• Initial Information
      • Design Milestones
      • Owner’s Budget
      • Architect’s Insurance
      • Performance Criteria
      • Procurement Phase
      • Sustainable Objectives
  • Means and Methods
  • Evaluation of the Work
  • Certificates for Payment
  • Agreement Termination
  • Intellectual Property
  • Supplemental Services
  • Term of Agreement
  • Communications
  • Contractor-Hired A/Es
  • Reliance on Owner-Provided Information
  • Non-Conforming Work
  • Confidentiality
  • Digital Data Use
  • Licensing Fee
  • BIM Protocols
    •  

Owner and Architect users of the B101 contract form should familiarize themselves with these changes.

Just a Starting Point…

Like all form contracts, the standard B101-2017 text can be edited to suit individual needs. No two projects are alike – there is no “one-size-fits-all” contract form. But Architects and Owners may wish to consider revisions and additions to the B101-2017 about issues including:

      • Liability Limitation
      • Standard of Care
      • Warranty Issues
      • Betterment
      • Fast Track Services
      • Invoicing/Payment
      • Force Majeure
      • Code Compliance
  • Accessibility: ADA/FHA
  • Job Site Safety
  • Contractor Duties
  • Insurance
  • Third-Party Beneficiary
  • Indemnity
  • Hazardous Materials
  • Credit and Publicity
  • Design Coordination
  • Design-Build MEP/FP
  • Tenant Construction
  • Hidden Conditions
  • Value Engineering
  • Submittal Review
  • Product Suitability
  • Dispute Resolution
Key Takeaway

The AIA Contract Documents’ B101-2017 differs from its 2007 predecessor. Of particular significance is the B101-2017’s mandatory use of the Digital Practice Documents. They create a new paradigm of opportunity and risk for Architects. In 2018, the AIA’s familiar 2007 Contract Documents were phased out. The industry was forced to start using the 2017 forms. Understanding how they differ is key.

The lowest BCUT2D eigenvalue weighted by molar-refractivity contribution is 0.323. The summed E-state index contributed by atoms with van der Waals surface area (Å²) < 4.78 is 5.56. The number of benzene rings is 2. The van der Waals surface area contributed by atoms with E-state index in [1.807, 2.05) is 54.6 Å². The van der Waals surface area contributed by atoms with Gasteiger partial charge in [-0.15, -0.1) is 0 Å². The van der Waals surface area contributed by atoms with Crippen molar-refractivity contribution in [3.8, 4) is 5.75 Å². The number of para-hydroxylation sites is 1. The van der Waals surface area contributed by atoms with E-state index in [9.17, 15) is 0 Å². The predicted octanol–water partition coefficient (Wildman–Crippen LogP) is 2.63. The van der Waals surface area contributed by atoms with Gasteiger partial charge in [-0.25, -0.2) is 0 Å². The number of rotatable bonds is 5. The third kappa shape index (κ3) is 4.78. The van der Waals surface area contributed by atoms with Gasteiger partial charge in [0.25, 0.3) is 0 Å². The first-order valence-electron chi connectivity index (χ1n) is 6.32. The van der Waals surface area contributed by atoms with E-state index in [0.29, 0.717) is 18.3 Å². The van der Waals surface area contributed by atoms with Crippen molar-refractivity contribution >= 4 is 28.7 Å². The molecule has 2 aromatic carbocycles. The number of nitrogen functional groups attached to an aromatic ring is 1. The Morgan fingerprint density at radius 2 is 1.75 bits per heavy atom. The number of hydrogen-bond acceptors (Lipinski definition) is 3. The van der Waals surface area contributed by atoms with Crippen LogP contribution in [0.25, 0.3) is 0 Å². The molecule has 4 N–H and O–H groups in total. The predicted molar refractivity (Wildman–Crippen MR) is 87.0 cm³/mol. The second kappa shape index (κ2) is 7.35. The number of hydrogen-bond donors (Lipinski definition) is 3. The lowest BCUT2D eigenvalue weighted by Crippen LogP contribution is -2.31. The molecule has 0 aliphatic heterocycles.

On our website, you will find a complete downloadable article comparing the new B101-2017, Agreement Between Owner and Architect, and its predecessor, the B101-2007:  It concludes that the new B101, while different, is an improvement in many ways. Owner and Architect B101 users may therefore wish to reconsider and refresh their contracting strategy for the next decade.

B101-2017, Owner Architect Agreement

Owner-Architect Agreements Don’t Have To Be a Hassle!

 


This publication is prepared for the general information of friends of Baker Law Group LLC in Illinois. It is not legal advice for you, or legal advice regarding any specific matter. Jeremy S. Baker is licensed to practice law only in Illinois. Under rules applicable to the professional conduct of attorneys in various jurisdictions, it may be considered attorney advertising material. Prior results do not guarantee a similar outcome.

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Jeremy S. Baker is an experienced Chicago-based attorney who provides transactional, dispute resolution, and general counsel services to the design and construction industry. He uses creative project structuring and intelligent contracts, plus dispute avoidance and early cost-efficient claim resolution techniques, to help his clients complete challenging projects.